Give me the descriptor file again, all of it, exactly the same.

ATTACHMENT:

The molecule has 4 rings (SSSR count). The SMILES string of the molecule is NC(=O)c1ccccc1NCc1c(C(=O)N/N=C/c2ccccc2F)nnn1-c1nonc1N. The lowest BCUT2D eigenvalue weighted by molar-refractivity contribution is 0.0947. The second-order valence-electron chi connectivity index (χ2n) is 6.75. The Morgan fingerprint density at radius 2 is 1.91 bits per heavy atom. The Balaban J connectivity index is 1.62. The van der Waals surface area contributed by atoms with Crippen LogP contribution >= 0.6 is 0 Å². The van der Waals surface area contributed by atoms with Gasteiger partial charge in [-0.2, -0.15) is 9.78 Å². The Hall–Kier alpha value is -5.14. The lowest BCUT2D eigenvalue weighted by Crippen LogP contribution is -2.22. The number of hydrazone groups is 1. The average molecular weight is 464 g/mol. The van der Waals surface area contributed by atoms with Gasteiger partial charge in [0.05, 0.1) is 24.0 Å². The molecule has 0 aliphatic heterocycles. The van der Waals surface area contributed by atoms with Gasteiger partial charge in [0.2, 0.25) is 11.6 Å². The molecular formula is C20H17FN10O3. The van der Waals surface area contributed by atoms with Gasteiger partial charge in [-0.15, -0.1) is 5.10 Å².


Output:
The molecule has 4 rings (SSSR count). The SMILES string of the molecule is NC(=O)c1ccccc1NCc1c(C(=O)N/N=C/c2ccccc2F)nnn1-c1nonc1N. The lowest BCUT2D eigenvalue weighted by molar-refractivity contribution is 0.0947. The second-order valence-electron chi connectivity index (χ2n) is 6.75. The Morgan fingerprint density at radius 2 is 1.91 bits per heavy atom. The Balaban J connectivity index is 1.62. The van der Waals surface area contributed by atoms with Crippen LogP contribution >= 0.6 is 0 Å². The van der Waals surface area contributed by atoms with Gasteiger partial charge in [-0.2, -0.15) is 9.78 Å². The Hall–Kier alpha value is -5.14. The lowest BCUT2D eigenvalue weighted by Crippen LogP contribution is -2.22. The number of hydrazone groups is 1. The average molecular weight is 464 g/mol. The van der Waals surface area contributed by atoms with Gasteiger partial charge in [0.05, 0.1) is 24.0 Å². The molecule has 0 aliphatic heterocycles. The van der Waals surface area contributed by atoms with Gasteiger partial charge in [0.2, 0.25) is 11.6 Å². The molecular formula is C20H17FN10O3. The van der Waals surface area contributed by atoms with Gasteiger partial charge in [-0.15, -0.1) is 5.10 Å².